From last week:
So far, (Bill Doyscher) said, his elevator’s export business is good, but he’s seeing signs of a slowdown. Orders for future delivery have already begun to lag.
Some Minnesota farmers fear these ongoing trade issues will make it impossible for them to stay in business: That the new tariff will hurt U.S. soybean exports to China, reduce what they’re paid for the soybeans they sell and, ultimately, reduce their profits.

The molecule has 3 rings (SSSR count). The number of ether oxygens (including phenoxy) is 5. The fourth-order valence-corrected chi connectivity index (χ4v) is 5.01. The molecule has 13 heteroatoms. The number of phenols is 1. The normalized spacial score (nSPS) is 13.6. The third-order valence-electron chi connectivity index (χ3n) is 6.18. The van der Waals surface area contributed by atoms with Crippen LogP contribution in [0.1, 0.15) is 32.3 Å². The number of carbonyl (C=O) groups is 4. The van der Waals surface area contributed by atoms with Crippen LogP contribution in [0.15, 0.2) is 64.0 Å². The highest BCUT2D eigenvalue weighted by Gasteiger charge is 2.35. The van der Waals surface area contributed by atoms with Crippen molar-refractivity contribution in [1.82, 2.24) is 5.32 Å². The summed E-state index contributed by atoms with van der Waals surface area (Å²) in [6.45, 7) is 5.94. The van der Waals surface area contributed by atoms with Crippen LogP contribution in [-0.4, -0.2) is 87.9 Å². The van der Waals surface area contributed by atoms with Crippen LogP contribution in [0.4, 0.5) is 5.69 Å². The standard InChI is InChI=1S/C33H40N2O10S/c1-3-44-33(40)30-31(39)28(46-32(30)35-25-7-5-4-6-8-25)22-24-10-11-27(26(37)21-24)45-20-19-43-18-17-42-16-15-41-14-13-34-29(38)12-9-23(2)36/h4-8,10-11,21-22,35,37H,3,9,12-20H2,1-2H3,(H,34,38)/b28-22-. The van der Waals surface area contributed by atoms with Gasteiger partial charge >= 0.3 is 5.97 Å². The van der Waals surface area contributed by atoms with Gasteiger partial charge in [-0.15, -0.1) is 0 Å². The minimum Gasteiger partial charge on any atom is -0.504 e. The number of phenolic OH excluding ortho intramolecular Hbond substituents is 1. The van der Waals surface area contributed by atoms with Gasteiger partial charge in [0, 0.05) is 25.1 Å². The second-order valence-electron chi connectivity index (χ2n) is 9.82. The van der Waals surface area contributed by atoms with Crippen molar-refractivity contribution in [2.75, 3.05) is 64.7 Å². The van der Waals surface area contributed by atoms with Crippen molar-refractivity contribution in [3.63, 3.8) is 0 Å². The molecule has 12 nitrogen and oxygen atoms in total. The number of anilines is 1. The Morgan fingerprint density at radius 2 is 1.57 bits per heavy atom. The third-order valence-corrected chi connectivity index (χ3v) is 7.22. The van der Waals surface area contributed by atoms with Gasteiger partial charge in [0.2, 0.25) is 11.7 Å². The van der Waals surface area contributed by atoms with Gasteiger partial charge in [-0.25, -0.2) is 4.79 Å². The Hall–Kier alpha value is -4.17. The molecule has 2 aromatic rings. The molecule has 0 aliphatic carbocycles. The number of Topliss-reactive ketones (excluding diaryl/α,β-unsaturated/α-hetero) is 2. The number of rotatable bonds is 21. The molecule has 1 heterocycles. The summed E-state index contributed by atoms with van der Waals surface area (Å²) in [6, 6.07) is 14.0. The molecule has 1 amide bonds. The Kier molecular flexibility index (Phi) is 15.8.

Some of those fears have already become reality: Because the market tends to respond ahead of changes, prices have already been dropping for several weeks in anticipation of the move.
The article goes on to suggest that plenty of farmers are po’d already. But I’ve seen anecdotal indications in other places that staunchly conservative farmers will blame a crash on anybody but Trump, no matter what. All it will take is for some in farm country, though, to reboot on how and if they vote, for us to flip plenty of state house districts. And to easily hold some tight federal ones.